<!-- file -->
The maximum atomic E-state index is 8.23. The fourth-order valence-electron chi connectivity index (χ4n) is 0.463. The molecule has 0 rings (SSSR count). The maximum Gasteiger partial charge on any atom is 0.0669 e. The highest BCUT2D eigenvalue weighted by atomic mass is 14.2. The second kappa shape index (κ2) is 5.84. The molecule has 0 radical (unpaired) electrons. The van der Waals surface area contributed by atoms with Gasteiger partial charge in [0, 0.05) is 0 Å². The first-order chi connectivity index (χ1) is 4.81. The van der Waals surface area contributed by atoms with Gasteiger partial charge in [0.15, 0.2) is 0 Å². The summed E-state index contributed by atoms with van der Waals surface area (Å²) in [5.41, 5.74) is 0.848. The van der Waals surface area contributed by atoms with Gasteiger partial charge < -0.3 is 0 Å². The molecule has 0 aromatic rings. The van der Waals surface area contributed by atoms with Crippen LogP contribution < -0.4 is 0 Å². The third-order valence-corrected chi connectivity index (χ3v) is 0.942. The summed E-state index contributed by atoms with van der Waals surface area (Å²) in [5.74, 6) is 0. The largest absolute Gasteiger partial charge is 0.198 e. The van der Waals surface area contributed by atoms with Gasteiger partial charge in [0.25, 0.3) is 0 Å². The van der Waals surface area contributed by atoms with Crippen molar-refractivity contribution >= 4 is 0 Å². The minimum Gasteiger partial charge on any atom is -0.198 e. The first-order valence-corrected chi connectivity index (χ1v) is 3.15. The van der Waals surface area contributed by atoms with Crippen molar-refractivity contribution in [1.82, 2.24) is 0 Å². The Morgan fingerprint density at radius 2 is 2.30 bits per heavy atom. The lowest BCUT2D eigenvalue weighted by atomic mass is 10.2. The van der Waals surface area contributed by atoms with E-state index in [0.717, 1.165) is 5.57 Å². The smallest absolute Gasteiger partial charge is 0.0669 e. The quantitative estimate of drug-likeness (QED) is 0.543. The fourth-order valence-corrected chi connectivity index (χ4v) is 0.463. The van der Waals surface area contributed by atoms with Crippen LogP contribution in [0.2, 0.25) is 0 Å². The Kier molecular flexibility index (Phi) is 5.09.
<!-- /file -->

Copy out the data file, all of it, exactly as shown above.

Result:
The maximum atomic E-state index is 8.23. The fourth-order valence-electron chi connectivity index (χ4n) is 0.463. The molecule has 0 rings (SSSR count). The maximum Gasteiger partial charge on any atom is 0.0669 e. The highest BCUT2D eigenvalue weighted by atomic mass is 14.2. The second kappa shape index (κ2) is 5.84. The molecule has 0 radical (unpaired) electrons. The van der Waals surface area contributed by atoms with Gasteiger partial charge in [0, 0.05) is 0 Å². The first-order chi connectivity index (χ1) is 4.81. The van der Waals surface area contributed by atoms with Gasteiger partial charge in [0.15, 0.2) is 0 Å². The summed E-state index contributed by atoms with van der Waals surface area (Å²) in [5.41, 5.74) is 0.848. The van der Waals surface area contributed by atoms with Gasteiger partial charge < -0.3 is 0 Å². The molecule has 0 aromatic rings. The van der Waals surface area contributed by atoms with Crippen LogP contribution < -0.4 is 0 Å². The third-order valence-corrected chi connectivity index (χ3v) is 0.942. The summed E-state index contributed by atoms with van der Waals surface area (Å²) in [5.74, 6) is 0. The largest absolute Gasteiger partial charge is 0.198 e. The van der Waals surface area contributed by atoms with Gasteiger partial charge in [0.25, 0.3) is 0 Å². The van der Waals surface area contributed by atoms with Crippen molar-refractivity contribution >= 4 is 0 Å². The minimum Gasteiger partial charge on any atom is -0.198 e. The first-order valence-corrected chi connectivity index (χ1v) is 3.15. The van der Waals surface area contributed by atoms with Crippen molar-refractivity contribution in [1.82, 2.24) is 0 Å². The Morgan fingerprint density at radius 2 is 2.30 bits per heavy atom. The lowest BCUT2D eigenvalue weighted by atomic mass is 10.2. The van der Waals surface area contributed by atoms with E-state index in [0.717, 1.165) is 5.57 Å². The smallest absolute Gasteiger partial charge is 0.0669 e. The quantitative estimate of drug-likeness (QED) is 0.543. The fourth-order valence-corrected chi connectivity index (χ4v) is 0.463. The van der Waals surface area contributed by atoms with Crippen LogP contribution in [0.2, 0.25) is 0 Å². The Kier molecular flexibility index (Phi) is 5.09.